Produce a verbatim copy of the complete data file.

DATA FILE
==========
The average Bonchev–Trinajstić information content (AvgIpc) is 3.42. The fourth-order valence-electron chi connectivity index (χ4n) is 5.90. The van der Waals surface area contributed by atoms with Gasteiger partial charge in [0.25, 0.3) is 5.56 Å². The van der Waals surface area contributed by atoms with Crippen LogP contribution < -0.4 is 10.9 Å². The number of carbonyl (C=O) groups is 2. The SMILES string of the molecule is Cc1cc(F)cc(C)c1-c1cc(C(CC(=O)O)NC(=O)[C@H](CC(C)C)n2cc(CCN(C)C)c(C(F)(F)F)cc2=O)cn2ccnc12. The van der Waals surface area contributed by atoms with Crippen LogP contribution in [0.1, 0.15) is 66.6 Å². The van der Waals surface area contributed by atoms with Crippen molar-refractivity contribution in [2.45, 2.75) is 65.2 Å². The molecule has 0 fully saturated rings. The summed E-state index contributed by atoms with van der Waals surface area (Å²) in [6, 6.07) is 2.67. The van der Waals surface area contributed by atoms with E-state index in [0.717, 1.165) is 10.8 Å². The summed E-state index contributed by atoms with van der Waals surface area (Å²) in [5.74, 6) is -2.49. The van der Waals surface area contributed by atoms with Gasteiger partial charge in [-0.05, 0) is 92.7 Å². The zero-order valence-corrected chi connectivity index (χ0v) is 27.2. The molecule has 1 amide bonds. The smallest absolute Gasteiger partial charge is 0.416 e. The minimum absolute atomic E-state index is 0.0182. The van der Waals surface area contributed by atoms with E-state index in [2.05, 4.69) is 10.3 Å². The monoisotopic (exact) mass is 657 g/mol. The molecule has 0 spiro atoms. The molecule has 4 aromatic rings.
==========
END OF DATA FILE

The average Bonchev–Trinajstić information content (AvgIpc) is 3.42. The fourth-order valence-electron chi connectivity index (χ4n) is 5.90. The van der Waals surface area contributed by atoms with Gasteiger partial charge in [0.25, 0.3) is 5.56 Å². The van der Waals surface area contributed by atoms with Crippen LogP contribution < -0.4 is 10.9 Å². The number of carbonyl (C=O) groups is 2. The SMILES string of the molecule is Cc1cc(F)cc(C)c1-c1cc(C(CC(=O)O)NC(=O)[C@H](CC(C)C)n2cc(CCN(C)C)c(C(F)(F)F)cc2=O)cn2ccnc12. The van der Waals surface area contributed by atoms with Crippen LogP contribution in [0.1, 0.15) is 66.6 Å². The van der Waals surface area contributed by atoms with Crippen molar-refractivity contribution in [2.45, 2.75) is 65.2 Å². The molecule has 0 fully saturated rings. The summed E-state index contributed by atoms with van der Waals surface area (Å²) in [6, 6.07) is 2.67. The van der Waals surface area contributed by atoms with E-state index in [0.717, 1.165) is 10.8 Å². The summed E-state index contributed by atoms with van der Waals surface area (Å²) in [5.74, 6) is -2.49. The van der Waals surface area contributed by atoms with Gasteiger partial charge in [-0.05, 0) is 92.7 Å². The zero-order valence-corrected chi connectivity index (χ0v) is 27.2. The molecule has 1 amide bonds. The smallest absolute Gasteiger partial charge is 0.416 e. The minimum absolute atomic E-state index is 0.0182. The van der Waals surface area contributed by atoms with E-state index in [2.05, 4.69) is 10.3 Å². The monoisotopic (exact) mass is 657 g/mol. The molecule has 0 spiro atoms. The molecule has 4 aromatic rings.